Friday, April 20, 2007

Nacchio Convicted on 19 Counts of Insider Trading

Former Qwest CEO Joseph Nacchio was convicted on 19 counts of insider trading and acquitted on 23 other counts by a jury in Denver, Colorado.  According to a report from the Rocky Mountain News (here), the acquittals came on the counts during the earlier part of the five-month period charged in the indictment, and the convictions were for the later transactions, totaling $52 million in sales.  Under the Federal Sentencing Guidelines in effect for 2001, that amount of gain would result in a sentence of 57-71 months, but it could increase if the district court were to add any enhancements for abuse of a position of trust or more than minimal planning, which could take the range up to 8-10 years.  Of course, the Sentencing Guidelines are no longer mandatory, but judges frequently use them as the starting point for the determination of an appropriate sentence, and they give a good idea of the general range for a likely prison sentence.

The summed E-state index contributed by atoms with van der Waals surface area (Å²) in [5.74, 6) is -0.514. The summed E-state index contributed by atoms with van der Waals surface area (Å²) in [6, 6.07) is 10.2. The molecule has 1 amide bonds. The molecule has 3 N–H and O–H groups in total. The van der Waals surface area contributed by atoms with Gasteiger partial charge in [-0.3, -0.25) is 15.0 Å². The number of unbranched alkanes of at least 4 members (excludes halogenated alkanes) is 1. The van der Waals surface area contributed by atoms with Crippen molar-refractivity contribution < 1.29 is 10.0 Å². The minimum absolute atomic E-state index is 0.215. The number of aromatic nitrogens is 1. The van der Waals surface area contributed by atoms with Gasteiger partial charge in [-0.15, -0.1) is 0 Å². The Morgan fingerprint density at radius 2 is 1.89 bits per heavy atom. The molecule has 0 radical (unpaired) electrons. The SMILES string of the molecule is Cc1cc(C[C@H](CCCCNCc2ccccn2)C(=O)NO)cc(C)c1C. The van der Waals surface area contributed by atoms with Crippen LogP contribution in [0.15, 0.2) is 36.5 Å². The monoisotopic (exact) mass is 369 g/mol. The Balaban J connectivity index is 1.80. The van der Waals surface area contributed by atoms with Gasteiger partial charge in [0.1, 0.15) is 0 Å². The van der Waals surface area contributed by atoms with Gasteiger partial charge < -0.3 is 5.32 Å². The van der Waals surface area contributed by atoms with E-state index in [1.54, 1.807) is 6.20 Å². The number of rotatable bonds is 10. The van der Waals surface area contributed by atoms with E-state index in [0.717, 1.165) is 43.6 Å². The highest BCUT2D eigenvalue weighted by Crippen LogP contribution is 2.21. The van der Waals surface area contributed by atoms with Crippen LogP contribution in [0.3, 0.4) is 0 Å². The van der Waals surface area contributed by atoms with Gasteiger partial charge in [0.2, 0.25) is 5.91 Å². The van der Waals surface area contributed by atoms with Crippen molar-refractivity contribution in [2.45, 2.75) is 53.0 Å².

In light of the defense's decision to go with a scaled-down presentation and not deal with the whole "national security" information that was only available to Nacchio, a natural question will be whether the defense was over-confident that the government had not established its case.  Of course, the decision not to call Nacchio to testify will be second-guessed, but it is always difficult to say whether that would have made a difference, and if he had come across poorly, he could well have been convicted on all 42 counts and even faced an obstuction of justice enhancement to the sentence. (ph)

http://lawprofessors.typepad.com/whitecollarcrime_blog/2007/04/nacchio_convict.html

Insider Trading, Verdict | Permalink

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